Monday, September 18, 2006

Native American Messiah

At the end of the 19th century, while white Americans were busy decimating the Buffalo population, some Native American shamans shared a vision of what is called the "Ghost Dance":

All Indians must dance, everywhere, keep on dancing. Pretty soon in next spring the Big Man come. He bring back all game of every kind. The game be thick everywhere. All dead Indians come back and live again. They all be strong just like young man, be young again. Old blind Indian see again and get young and have fine time. When Big Man comes this way, then all Indians go to mountains, high up away from whites. Whites can't hurt Indians then. Then while Indians way high up, big flood comes like water and all white people die, get drowned. After that water go way and then nobody but Indians everywhere and game all kinds thick. [...] Indians who don't dance, who don't believe in this word, will grow little, just about a foot high, and stay that way. Some of them will be turned into wood and be burned in fire.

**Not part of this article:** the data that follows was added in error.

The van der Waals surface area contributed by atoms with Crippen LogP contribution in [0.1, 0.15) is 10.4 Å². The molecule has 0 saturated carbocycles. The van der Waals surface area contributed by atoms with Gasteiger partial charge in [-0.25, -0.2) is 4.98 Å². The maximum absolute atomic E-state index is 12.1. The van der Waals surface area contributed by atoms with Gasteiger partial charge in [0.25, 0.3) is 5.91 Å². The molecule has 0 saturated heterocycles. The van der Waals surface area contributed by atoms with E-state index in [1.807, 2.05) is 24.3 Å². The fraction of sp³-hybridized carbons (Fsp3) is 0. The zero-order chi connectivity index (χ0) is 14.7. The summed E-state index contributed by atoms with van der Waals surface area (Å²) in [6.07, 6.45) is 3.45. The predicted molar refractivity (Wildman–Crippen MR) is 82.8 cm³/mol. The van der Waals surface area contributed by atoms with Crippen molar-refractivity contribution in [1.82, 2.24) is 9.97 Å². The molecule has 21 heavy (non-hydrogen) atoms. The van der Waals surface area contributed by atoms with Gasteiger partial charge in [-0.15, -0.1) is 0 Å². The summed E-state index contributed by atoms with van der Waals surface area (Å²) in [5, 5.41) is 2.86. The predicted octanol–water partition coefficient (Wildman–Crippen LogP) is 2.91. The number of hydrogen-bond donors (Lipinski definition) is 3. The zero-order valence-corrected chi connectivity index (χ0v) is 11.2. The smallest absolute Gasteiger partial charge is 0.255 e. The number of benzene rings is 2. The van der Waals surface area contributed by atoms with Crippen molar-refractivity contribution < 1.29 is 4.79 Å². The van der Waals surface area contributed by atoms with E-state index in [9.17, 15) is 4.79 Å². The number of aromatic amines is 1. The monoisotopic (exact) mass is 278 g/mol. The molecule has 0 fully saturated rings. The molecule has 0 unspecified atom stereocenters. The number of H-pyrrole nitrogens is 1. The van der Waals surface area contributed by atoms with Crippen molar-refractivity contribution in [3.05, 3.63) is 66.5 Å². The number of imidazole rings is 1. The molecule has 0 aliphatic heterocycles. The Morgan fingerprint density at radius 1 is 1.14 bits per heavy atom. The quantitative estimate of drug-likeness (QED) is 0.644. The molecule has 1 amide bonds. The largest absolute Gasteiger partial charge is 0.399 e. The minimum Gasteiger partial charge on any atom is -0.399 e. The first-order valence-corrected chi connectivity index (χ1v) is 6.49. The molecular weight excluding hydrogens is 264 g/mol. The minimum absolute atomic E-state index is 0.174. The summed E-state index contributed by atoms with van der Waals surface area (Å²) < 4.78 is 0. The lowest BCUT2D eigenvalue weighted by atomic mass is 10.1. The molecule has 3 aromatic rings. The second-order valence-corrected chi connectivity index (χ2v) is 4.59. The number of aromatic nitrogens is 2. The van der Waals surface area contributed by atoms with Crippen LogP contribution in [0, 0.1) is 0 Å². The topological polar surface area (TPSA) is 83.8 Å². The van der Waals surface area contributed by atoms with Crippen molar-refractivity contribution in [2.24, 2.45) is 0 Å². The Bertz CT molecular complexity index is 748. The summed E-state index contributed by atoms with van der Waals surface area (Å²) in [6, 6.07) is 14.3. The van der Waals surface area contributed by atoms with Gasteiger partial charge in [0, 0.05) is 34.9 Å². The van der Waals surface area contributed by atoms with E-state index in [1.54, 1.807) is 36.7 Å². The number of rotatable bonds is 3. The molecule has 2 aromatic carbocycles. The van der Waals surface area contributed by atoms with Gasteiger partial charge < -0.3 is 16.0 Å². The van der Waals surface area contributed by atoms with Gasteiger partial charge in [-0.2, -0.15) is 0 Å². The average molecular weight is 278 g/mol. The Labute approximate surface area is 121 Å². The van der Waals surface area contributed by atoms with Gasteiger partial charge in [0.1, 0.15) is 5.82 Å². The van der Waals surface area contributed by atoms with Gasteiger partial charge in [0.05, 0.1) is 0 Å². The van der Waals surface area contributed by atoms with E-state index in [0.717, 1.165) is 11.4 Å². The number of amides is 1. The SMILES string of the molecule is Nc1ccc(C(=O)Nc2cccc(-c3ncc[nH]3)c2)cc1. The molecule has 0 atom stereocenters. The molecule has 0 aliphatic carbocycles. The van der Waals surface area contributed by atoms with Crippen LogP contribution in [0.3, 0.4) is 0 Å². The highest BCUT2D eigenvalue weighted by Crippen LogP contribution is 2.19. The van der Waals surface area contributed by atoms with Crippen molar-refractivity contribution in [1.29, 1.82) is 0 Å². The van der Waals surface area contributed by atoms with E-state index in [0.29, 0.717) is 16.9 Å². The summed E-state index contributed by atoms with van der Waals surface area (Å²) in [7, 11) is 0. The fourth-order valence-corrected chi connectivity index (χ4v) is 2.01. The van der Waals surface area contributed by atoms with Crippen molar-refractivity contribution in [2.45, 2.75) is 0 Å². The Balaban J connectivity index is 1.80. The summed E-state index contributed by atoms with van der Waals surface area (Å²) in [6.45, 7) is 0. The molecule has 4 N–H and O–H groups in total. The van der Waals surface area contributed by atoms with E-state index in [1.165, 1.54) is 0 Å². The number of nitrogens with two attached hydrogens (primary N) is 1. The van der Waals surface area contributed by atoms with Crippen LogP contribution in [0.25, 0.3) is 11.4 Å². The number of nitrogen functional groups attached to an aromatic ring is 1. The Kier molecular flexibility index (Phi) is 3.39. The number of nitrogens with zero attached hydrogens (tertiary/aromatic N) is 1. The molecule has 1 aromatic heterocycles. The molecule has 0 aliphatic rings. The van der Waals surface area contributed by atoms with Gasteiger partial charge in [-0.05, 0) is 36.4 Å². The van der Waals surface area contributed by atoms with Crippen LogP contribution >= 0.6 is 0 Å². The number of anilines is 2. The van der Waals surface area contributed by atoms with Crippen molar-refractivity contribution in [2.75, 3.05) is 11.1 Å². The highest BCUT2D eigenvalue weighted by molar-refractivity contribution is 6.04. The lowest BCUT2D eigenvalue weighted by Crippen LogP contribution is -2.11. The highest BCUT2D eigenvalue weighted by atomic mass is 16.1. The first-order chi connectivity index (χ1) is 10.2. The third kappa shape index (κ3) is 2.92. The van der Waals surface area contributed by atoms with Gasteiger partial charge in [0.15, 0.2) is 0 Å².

There are some obvious parallels to the Christian notion of the Second Coming, but what I find more interesting are the differences. Through various tensions and misunderstandings, the movement was dealt its strongest blow at Wounded Knee in 1890 where the US Calvary killed at lest 153 Sioux. The Ghost Dance movement quickly fade in response to this defeat. When prophecies aren't fulfilled, shouldn't they be ignored? In this respect, the faith of the Native American seem more reasonable than Christianity (excluding extremely liberal interpretations of "Christianity").

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